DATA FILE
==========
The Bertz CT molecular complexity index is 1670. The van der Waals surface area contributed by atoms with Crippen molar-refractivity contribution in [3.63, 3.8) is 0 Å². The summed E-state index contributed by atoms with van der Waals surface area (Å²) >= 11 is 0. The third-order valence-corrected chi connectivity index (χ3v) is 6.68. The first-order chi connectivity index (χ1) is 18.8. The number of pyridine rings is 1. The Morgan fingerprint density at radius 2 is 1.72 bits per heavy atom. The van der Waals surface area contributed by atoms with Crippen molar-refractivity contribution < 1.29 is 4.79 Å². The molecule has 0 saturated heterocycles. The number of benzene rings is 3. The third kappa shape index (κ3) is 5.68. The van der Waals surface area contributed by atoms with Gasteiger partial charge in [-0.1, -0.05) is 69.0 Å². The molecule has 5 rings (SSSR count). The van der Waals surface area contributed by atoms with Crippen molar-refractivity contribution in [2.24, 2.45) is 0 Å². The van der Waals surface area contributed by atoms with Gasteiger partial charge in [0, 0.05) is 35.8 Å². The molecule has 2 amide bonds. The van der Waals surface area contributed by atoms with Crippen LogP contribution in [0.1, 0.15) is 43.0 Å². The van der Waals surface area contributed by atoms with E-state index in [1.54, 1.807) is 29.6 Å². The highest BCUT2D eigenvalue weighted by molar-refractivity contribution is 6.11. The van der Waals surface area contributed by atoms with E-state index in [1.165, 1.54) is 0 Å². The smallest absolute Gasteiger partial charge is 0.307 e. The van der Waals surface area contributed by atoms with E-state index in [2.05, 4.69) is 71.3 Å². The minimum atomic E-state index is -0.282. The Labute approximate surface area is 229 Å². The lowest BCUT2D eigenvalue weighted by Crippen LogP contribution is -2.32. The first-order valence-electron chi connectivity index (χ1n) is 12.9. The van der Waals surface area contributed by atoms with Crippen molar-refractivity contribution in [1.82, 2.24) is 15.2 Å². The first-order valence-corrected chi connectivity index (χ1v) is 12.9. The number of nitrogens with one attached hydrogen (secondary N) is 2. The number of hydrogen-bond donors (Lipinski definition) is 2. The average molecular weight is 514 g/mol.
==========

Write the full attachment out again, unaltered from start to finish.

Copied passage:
The Bertz CT molecular complexity index is 1670. The van der Waals surface area contributed by atoms with Crippen molar-refractivity contribution in [3.63, 3.8) is 0 Å². The summed E-state index contributed by atoms with van der Waals surface area (Å²) >= 11 is 0. The third-order valence-corrected chi connectivity index (χ3v) is 6.68. The first-order chi connectivity index (χ1) is 18.8. The number of pyridine rings is 1. The Morgan fingerprint density at radius 2 is 1.72 bits per heavy atom. The van der Waals surface area contributed by atoms with Crippen molar-refractivity contribution < 1.29 is 4.79 Å². The molecule has 0 saturated heterocycles. The number of benzene rings is 3. The third kappa shape index (κ3) is 5.68. The van der Waals surface area contributed by atoms with Gasteiger partial charge in [-0.1, -0.05) is 69.0 Å². The molecule has 5 rings (SSSR count). The van der Waals surface area contributed by atoms with Crippen molar-refractivity contribution in [2.24, 2.45) is 0 Å². The van der Waals surface area contributed by atoms with Gasteiger partial charge in [0, 0.05) is 35.8 Å². The molecule has 2 amide bonds. The van der Waals surface area contributed by atoms with Crippen LogP contribution in [0.1, 0.15) is 43.0 Å². The van der Waals surface area contributed by atoms with E-state index in [1.54, 1.807) is 29.6 Å². The highest BCUT2D eigenvalue weighted by molar-refractivity contribution is 6.11. The van der Waals surface area contributed by atoms with E-state index in [1.165, 1.54) is 0 Å². The smallest absolute Gasteiger partial charge is 0.307 e. The van der Waals surface area contributed by atoms with E-state index in [2.05, 4.69) is 71.3 Å². The minimum atomic E-state index is -0.282. The Labute approximate surface area is 229 Å². The lowest BCUT2D eigenvalue weighted by Crippen LogP contribution is -2.32. The first-order valence-electron chi connectivity index (χ1n) is 12.9. The van der Waals surface area contributed by atoms with Crippen molar-refractivity contribution in [1.82, 2.24) is 15.2 Å². The first-order valence-corrected chi connectivity index (χ1v) is 12.9. The number of nitrogens with one attached hydrogen (secondary N) is 2. The number of hydrogen-bond donors (Lipinski definition) is 2. The average molecular weight is 514 g/mol.